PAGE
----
Worrying molecule found in bottled water

Worrying molecule found in bottled water

by David Bradley

German researchers have used a combination of bioassay work and high-resolution mass spectrometry topin down the source of endrocrine-disrupting behaviour in 18 bottled water products. Of 24,520 suspect chemicals, the one that showed consistent results across all tests and displayed anti-androgenic and anti-estrogenic activity is di(2-ethylhexyl) fumarate (DEHF).


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Endocrine-disrupting chemicals (EDCs), which interfere with an organism’s hormonal systems, have been implicated in developmental and reproductive effects seen in nature and human medicine. More recently, suspicions have been raised that they might also increase the risk of cancer, cardiovascular and metabolic disorders. Of particular concern and public controversy have beenbisphenol A (BPA) and the phthalates, organic compounds that mimic sex hormones.


Martin Wagner and Jörg Oehlmann of the Goethe University Frankfurt, Frankfurt am Main, and Michael Schlüsener and Thomas Ternes of the German Federal Institute of Hydrology, have turned their attention to bottled water given growing concerns that such products might contain worrying levels of EDCs. Wagner and colleagues obtained data on the anti-estrogenic and anti-androgenic activity of 18 bottled water products. The researchers then combined the data from water that showed such activity and found trace amounts of up to 24,520 different chemicals were present. Of these suspects, the team was able to narrow the field to a single compound by carrying out a mass spectrometric simulation. This allowed them to home in on DEHF as the only possible EDC giving rise to the relevant activity.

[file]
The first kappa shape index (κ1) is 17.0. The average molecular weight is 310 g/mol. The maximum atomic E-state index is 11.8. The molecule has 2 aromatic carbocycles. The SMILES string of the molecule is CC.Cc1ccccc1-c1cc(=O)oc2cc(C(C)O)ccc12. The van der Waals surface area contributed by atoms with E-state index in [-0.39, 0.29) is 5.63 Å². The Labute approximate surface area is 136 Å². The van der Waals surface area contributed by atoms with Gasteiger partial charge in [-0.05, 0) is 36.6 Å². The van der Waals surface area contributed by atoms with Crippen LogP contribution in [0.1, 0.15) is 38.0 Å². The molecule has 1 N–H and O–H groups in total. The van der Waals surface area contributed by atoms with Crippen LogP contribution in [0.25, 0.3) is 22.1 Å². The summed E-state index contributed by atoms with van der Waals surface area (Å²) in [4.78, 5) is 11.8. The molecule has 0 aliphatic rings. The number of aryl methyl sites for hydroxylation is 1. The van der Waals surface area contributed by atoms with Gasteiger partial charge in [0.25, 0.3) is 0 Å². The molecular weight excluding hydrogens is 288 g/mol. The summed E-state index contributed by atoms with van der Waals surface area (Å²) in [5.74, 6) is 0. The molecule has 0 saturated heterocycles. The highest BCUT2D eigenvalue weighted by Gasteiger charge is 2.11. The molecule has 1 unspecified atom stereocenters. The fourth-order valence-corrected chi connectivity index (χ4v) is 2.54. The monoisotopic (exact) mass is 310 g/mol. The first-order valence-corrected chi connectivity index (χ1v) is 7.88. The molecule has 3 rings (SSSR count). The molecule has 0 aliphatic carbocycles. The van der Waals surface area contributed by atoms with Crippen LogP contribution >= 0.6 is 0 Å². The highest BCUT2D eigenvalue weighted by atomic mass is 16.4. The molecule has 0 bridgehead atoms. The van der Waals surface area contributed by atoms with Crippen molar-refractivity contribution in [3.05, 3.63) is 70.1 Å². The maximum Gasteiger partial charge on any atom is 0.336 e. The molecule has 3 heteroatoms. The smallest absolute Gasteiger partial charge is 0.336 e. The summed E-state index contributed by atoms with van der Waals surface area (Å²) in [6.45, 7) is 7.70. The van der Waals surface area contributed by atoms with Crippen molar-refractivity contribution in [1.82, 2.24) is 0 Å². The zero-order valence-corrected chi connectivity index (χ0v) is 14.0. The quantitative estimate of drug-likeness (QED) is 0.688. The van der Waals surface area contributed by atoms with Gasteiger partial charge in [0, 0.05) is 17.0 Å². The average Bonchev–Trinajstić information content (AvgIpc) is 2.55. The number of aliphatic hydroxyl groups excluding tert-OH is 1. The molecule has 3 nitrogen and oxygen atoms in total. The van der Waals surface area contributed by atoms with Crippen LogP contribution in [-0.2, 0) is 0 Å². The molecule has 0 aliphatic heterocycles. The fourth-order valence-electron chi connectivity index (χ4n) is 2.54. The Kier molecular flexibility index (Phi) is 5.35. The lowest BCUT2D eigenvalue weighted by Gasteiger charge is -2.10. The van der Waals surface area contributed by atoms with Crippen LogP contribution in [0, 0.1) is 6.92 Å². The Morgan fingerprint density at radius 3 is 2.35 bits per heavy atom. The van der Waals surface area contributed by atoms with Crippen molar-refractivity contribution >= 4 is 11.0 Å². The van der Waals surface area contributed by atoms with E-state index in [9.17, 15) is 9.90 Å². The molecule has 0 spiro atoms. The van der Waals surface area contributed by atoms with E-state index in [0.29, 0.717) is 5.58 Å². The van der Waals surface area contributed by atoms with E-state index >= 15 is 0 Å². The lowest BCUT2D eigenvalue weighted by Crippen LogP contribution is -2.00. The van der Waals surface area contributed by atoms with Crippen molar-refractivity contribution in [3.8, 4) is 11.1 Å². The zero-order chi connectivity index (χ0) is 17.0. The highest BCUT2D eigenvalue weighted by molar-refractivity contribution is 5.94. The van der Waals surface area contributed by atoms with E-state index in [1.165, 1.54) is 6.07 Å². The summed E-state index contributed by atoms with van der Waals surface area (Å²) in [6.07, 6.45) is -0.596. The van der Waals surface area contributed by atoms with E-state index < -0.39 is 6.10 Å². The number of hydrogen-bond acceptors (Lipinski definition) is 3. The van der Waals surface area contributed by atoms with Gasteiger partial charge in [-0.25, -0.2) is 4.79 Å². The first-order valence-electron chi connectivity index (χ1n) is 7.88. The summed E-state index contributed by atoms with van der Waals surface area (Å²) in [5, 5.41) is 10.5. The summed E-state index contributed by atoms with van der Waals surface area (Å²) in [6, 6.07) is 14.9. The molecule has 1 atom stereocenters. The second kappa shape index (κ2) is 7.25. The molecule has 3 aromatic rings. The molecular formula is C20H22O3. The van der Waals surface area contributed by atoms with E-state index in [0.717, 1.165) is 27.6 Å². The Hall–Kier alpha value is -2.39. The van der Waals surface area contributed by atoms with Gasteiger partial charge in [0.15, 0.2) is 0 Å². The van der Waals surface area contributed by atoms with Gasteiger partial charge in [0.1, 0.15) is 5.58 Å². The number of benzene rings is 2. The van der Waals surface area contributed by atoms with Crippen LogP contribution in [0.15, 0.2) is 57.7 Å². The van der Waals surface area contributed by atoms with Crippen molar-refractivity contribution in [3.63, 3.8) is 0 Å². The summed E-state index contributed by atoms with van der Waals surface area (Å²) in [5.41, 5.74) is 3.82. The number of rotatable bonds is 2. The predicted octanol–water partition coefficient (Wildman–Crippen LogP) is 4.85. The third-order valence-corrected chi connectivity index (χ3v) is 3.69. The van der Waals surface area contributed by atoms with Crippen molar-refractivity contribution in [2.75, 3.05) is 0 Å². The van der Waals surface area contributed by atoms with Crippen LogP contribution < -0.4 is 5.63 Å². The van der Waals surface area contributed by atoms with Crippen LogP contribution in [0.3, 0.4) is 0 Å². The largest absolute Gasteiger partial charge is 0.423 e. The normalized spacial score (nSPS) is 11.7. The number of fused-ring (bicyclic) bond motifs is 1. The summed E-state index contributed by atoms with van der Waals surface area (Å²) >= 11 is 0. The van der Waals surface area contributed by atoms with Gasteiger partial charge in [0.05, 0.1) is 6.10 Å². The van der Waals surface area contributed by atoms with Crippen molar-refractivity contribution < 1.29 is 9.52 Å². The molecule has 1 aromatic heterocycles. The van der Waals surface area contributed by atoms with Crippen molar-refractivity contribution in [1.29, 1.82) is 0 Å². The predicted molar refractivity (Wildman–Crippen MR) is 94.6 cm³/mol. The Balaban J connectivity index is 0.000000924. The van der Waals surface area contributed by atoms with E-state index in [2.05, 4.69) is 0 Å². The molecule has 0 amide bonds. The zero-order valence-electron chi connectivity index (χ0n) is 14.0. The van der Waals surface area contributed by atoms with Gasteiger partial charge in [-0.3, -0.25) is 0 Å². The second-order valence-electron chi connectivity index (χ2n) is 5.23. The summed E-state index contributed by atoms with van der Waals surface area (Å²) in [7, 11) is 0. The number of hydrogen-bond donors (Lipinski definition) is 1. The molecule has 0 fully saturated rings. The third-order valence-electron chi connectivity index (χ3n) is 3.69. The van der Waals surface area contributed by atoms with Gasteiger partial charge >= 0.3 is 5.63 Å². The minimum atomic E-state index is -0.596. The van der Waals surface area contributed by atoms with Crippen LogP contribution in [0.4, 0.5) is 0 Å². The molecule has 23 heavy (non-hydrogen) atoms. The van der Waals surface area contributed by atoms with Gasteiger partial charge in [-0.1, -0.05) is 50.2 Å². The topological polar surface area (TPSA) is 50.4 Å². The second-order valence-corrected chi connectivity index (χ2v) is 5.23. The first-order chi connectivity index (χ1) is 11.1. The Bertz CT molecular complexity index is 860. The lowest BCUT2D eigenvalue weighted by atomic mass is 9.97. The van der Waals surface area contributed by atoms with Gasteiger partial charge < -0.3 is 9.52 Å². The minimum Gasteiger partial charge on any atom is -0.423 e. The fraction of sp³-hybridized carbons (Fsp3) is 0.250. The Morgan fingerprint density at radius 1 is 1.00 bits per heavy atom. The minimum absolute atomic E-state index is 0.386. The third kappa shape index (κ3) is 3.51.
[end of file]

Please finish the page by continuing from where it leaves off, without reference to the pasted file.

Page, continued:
They confirmed the presence of this compound and isomers of dioctyl fumarate and maleate using chemical standards against which they tested the mass spectra. However, DEHF is known only as an anti-estrogenic compound, which implies that another so far unidentified EDC must be present in the samples that showed anti-androgenic activity. The team points out that these EDCs could represent an important, and so far overlooked, component of toxicological regulation.

‘This work is a “tour de force” in identification of endocrine disruptors in packaged materials, says EDC expert Bruce Blumberg of the University of California, Irvine. He suggests that, ‘it is a bit early to make any strong inferences about how detrimental these chemicals will be toward human health,’ but adds that ‘It is certain that they are not beneficial.’ Moreover, Blumberg believes that this type of analysis, ‘will be very important for our future understanding of what chemicals we are routinely exposed to and which of these pose hazards of being endocrine disruptors.’